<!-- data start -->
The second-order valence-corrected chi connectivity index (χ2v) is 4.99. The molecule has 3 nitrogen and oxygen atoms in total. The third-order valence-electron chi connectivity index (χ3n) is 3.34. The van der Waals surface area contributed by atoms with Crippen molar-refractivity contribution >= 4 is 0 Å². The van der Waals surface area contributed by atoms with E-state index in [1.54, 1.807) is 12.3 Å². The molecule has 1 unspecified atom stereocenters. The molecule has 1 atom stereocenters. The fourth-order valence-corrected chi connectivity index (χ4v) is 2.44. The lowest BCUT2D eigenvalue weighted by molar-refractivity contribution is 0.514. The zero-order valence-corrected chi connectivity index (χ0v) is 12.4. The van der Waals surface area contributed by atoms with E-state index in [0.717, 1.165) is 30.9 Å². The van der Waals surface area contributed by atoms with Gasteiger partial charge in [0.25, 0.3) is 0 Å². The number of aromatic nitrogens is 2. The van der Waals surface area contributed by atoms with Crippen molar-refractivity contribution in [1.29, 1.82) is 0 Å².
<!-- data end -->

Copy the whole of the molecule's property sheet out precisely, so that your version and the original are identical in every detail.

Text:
The second-order valence-corrected chi connectivity index (χ2v) is 4.99. The molecule has 3 nitrogen and oxygen atoms in total. The third-order valence-electron chi connectivity index (χ3n) is 3.34. The van der Waals surface area contributed by atoms with Crippen molar-refractivity contribution >= 4 is 0 Å². The van der Waals surface area contributed by atoms with E-state index in [1.54, 1.807) is 12.3 Å². The molecule has 1 unspecified atom stereocenters. The molecule has 1 atom stereocenters. The fourth-order valence-corrected chi connectivity index (χ4v) is 2.44. The lowest BCUT2D eigenvalue weighted by molar-refractivity contribution is 0.514. The zero-order valence-corrected chi connectivity index (χ0v) is 12.4. The van der Waals surface area contributed by atoms with E-state index in [0.717, 1.165) is 30.9 Å². The van der Waals surface area contributed by atoms with Gasteiger partial charge in [0.25, 0.3) is 0 Å². The number of aromatic nitrogens is 2. The van der Waals surface area contributed by atoms with Crippen molar-refractivity contribution in [1.29, 1.82) is 0 Å².